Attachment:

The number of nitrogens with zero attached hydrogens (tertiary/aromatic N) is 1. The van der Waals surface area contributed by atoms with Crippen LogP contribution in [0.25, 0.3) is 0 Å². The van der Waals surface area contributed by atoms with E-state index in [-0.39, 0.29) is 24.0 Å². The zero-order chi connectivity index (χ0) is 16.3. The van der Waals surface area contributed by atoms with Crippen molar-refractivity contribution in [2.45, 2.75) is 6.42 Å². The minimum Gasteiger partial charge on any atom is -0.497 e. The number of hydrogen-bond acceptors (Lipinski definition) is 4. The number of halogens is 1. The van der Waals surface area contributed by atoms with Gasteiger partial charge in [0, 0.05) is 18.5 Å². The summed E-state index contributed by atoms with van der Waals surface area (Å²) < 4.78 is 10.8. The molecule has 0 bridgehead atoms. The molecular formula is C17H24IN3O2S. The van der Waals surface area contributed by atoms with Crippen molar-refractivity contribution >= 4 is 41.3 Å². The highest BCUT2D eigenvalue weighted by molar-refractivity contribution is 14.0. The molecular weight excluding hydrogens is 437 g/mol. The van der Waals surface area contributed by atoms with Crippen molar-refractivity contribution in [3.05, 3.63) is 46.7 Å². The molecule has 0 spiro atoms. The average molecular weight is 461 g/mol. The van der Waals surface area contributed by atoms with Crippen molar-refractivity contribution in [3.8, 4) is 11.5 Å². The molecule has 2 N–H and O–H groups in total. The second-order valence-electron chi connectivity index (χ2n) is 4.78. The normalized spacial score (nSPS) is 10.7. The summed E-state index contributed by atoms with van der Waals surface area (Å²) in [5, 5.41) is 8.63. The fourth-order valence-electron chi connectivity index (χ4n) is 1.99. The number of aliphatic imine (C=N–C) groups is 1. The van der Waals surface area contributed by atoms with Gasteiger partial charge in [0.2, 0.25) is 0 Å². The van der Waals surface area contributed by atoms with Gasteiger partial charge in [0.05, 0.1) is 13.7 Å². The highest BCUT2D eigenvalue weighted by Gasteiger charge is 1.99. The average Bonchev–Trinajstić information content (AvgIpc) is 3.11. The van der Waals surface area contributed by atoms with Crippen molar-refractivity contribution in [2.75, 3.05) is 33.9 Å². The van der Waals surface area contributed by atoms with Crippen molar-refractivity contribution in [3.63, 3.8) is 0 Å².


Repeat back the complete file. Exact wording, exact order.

The number of nitrogens with zero attached hydrogens (tertiary/aromatic N) is 1. The van der Waals surface area contributed by atoms with Crippen LogP contribution in [0.25, 0.3) is 0 Å². The van der Waals surface area contributed by atoms with E-state index in [-0.39, 0.29) is 24.0 Å². The zero-order chi connectivity index (χ0) is 16.3. The van der Waals surface area contributed by atoms with Crippen molar-refractivity contribution in [2.45, 2.75) is 6.42 Å². The minimum Gasteiger partial charge on any atom is -0.497 e. The number of hydrogen-bond acceptors (Lipinski definition) is 4. The number of halogens is 1. The van der Waals surface area contributed by atoms with Gasteiger partial charge in [0, 0.05) is 18.5 Å². The summed E-state index contributed by atoms with van der Waals surface area (Å²) < 4.78 is 10.8. The molecule has 0 bridgehead atoms. The molecular formula is C17H24IN3O2S. The van der Waals surface area contributed by atoms with Crippen molar-refractivity contribution >= 4 is 41.3 Å². The highest BCUT2D eigenvalue weighted by molar-refractivity contribution is 14.0. The molecular weight excluding hydrogens is 437 g/mol. The van der Waals surface area contributed by atoms with Crippen molar-refractivity contribution in [3.05, 3.63) is 46.7 Å². The molecule has 0 spiro atoms. The average molecular weight is 461 g/mol. The van der Waals surface area contributed by atoms with Crippen molar-refractivity contribution in [3.8, 4) is 11.5 Å². The molecule has 2 N–H and O–H groups in total. The second-order valence-electron chi connectivity index (χ2n) is 4.78. The normalized spacial score (nSPS) is 10.7. The summed E-state index contributed by atoms with van der Waals surface area (Å²) in [5, 5.41) is 8.63. The fourth-order valence-electron chi connectivity index (χ4n) is 1.99. The number of aliphatic imine (C=N–C) groups is 1. The van der Waals surface area contributed by atoms with Gasteiger partial charge in [0.2, 0.25) is 0 Å². The van der Waals surface area contributed by atoms with Gasteiger partial charge in [0.05, 0.1) is 13.7 Å². The highest BCUT2D eigenvalue weighted by Gasteiger charge is 1.99. The average Bonchev–Trinajstić information content (AvgIpc) is 3.11. The van der Waals surface area contributed by atoms with Crippen molar-refractivity contribution in [2.75, 3.05) is 33.9 Å². The van der Waals surface area contributed by atoms with Crippen molar-refractivity contribution in [3.63, 3.8) is 0 Å².